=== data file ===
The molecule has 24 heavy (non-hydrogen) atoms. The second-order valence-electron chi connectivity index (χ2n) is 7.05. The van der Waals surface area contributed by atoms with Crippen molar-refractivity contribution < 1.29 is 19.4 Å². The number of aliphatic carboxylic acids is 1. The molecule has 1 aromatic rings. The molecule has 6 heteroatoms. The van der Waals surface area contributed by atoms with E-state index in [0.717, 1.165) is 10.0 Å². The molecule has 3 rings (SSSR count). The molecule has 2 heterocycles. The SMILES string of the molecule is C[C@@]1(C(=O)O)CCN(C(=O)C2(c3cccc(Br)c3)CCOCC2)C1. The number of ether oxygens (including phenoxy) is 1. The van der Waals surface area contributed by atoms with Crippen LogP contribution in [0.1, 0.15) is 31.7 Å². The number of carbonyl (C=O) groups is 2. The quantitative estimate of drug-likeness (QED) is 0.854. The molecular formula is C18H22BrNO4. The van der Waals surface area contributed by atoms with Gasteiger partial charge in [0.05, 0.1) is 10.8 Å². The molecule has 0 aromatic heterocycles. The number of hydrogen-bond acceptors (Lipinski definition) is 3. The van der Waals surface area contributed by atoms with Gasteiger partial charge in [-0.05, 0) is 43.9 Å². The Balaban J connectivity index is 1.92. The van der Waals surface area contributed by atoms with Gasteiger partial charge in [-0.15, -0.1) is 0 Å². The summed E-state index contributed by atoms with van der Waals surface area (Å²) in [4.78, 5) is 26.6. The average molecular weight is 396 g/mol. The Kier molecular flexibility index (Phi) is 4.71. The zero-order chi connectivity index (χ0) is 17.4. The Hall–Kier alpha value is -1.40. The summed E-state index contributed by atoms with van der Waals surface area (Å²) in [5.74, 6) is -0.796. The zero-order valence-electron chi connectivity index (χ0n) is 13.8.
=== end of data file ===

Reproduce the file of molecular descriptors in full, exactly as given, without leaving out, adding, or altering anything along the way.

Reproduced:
The molecule has 24 heavy (non-hydrogen) atoms. The second-order valence-electron chi connectivity index (χ2n) is 7.05. The van der Waals surface area contributed by atoms with Crippen molar-refractivity contribution < 1.29 is 19.4 Å². The number of aliphatic carboxylic acids is 1. The molecule has 1 aromatic rings. The molecule has 6 heteroatoms. The van der Waals surface area contributed by atoms with E-state index in [0.717, 1.165) is 10.0 Å². The molecule has 3 rings (SSSR count). The molecule has 2 heterocycles. The SMILES string of the molecule is C[C@@]1(C(=O)O)CCN(C(=O)C2(c3cccc(Br)c3)CCOCC2)C1. The number of ether oxygens (including phenoxy) is 1. The van der Waals surface area contributed by atoms with Crippen LogP contribution in [0.1, 0.15) is 31.7 Å². The number of carbonyl (C=O) groups is 2. The quantitative estimate of drug-likeness (QED) is 0.854. The molecular formula is C18H22BrNO4. The van der Waals surface area contributed by atoms with Gasteiger partial charge in [0.05, 0.1) is 10.8 Å². The molecule has 0 aromatic heterocycles. The number of hydrogen-bond acceptors (Lipinski definition) is 3. The van der Waals surface area contributed by atoms with Gasteiger partial charge in [-0.05, 0) is 43.9 Å². The Balaban J connectivity index is 1.92. The van der Waals surface area contributed by atoms with Gasteiger partial charge in [-0.15, -0.1) is 0 Å². The summed E-state index contributed by atoms with van der Waals surface area (Å²) in [4.78, 5) is 26.6. The average molecular weight is 396 g/mol. The Kier molecular flexibility index (Phi) is 4.71. The zero-order chi connectivity index (χ0) is 17.4. The Hall–Kier alpha value is -1.40. The summed E-state index contributed by atoms with van der Waals surface area (Å²) in [5.74, 6) is -0.796. The zero-order valence-electron chi connectivity index (χ0n) is 13.8.